Cleveland 5, Seattle 0

SEATTLE, Oct. 9 (UPI) -- Bartolo Colon, whose erratic performances this year left the Cleveland Indians puzzled, showed why he is still considered one of the most talented righthanders in the game Tuesday as he pitched eight brilliant innings in a stunning 5-0 triumph over the Seattle Mariners.

Cleveland took a 1-0 lead in the best-of-five Division Series behind a dominant performance by the 26-year-old from the Dominican Republic. Just 14-12 with a 4.09 ERA this season and coming off an outing in which he surrendered six runs in 1 1/3 innings, Colon surrendered just six hits and two walks Tuesday.


Behind a blazing fastball that overmatched all the Mariners with the exception of Japanese rookie sensation Ichiro Suzuki, Colon struck out 10 and allowed just one batter to reach third base. As his been the case throughout his five-year career, Colon got stronger as the game went on.


"I felt good with the fastball and I was pitching in and out," Colon said. "That really worked. I tried to set the tone for the series and when you (pitch) first, you can (pitch) twice."

"Bartolo, what can I say about him? You guys saw him," Indians manager Charlie Manuel said. "He pitched a pretty good ballgame. I felt like he got some plays--I felt like he threw the ball good from the first inning on. His shoulder started getting tight in the seventh inning but he was still throwing hard all the way through to the eighth. I thought Bartolo pitched a super game today."

Colon's streakiness has plagued him in the postseason as well. In four previous postseason starts, he had a four-hitter against the New York Yankees in 1998 but had surrendered 10 runs and 16 hits in 14 2/3 innings in his other three.

Batterymate Einar Diaz offered his take on Colon's inconsistency.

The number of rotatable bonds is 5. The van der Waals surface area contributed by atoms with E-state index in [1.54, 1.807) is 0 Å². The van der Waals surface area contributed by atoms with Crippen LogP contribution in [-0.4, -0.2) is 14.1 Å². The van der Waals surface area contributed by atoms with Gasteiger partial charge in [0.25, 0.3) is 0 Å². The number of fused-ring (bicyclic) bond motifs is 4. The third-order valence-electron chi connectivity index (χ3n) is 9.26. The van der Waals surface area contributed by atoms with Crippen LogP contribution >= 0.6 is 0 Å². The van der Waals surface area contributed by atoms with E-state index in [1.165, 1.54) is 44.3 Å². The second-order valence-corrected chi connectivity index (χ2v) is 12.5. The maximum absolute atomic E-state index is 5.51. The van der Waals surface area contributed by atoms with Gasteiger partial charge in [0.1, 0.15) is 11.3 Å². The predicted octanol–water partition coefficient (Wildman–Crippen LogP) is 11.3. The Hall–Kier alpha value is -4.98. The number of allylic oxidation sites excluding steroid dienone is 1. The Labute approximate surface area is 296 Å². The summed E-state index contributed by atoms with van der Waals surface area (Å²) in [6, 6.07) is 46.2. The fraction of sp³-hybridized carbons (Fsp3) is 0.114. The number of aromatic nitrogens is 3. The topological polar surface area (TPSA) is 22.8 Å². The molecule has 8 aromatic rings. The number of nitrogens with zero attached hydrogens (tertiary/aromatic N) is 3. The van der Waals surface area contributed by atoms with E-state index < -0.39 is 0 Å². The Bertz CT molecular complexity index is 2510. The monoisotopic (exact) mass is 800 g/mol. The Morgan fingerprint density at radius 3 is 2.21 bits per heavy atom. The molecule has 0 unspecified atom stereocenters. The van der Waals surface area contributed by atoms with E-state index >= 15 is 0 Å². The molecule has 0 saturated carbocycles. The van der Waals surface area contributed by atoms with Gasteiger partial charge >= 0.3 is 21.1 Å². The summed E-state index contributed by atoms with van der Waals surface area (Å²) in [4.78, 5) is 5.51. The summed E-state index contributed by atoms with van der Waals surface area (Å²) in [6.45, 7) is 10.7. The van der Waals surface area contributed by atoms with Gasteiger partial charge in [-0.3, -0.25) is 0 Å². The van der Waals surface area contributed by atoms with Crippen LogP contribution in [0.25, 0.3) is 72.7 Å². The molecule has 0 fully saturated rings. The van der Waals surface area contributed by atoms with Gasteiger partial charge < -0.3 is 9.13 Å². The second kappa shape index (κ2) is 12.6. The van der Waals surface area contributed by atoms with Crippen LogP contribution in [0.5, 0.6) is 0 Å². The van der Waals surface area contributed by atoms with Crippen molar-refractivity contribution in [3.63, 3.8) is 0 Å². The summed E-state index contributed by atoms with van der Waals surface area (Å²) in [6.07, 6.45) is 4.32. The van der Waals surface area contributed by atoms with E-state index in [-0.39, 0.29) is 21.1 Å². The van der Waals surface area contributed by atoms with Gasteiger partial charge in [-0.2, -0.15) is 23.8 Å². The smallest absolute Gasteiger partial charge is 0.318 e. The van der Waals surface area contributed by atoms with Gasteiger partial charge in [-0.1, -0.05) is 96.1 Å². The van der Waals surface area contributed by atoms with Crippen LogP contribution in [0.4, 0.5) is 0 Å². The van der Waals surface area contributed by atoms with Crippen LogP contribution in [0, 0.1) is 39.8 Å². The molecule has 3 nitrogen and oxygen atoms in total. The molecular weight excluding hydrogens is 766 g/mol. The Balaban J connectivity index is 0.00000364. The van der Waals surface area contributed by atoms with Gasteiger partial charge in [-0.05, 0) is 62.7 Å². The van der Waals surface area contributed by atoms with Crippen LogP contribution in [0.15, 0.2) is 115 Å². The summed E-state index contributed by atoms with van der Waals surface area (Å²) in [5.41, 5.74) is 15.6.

"He has thrown some good games but he did not win those games," Diaz said. "He was trying to do the same thing. He was hitting the corners. He is trying to do the same thing he was doing all year and it worked for him today."


"Bartolo Colon had an excellent game today and considering his bad start in Kansas City in his last outing he came back today and proved that he is the No. 1 starter and a big-game pitcher," said Indians designated hitter Ellis Burks, who paced the offense with three hits.

Bob Wickman completed the six-hitter by striking out two in a perfect ninth.

The win puts the Mariners, who tied the major league record with 116 victories during the regular season, in a precarious situation. Cleveland seized home-field advantage in the series and with scheduled days off Wednesday and Friday could bring back Colon for Game Four.

"Today, when you look around, there's not too many balls that we hit too well," Seattle second baseman Bret Boone said. "We didn't swing the bats very well. What it all comes down to is that we had a great pitching performance against us today. Sometimes that happens."

"His performance speaks for itself," Seattle manager Lou Piniella. "We didn't do much against him and he was ahead of our hitters, and struck out 10 in eight innings. That's pretty impressive."

Seattle starter Freddy Garcia (0-1) was tagged for four runs and nine hits in 5 1/3 innings. He walked two and struck out eight in suffering his first loss in four postseason starts.


Garcia struggled down the stretch and has allowed 15 runs in his last 23 1/3 innings.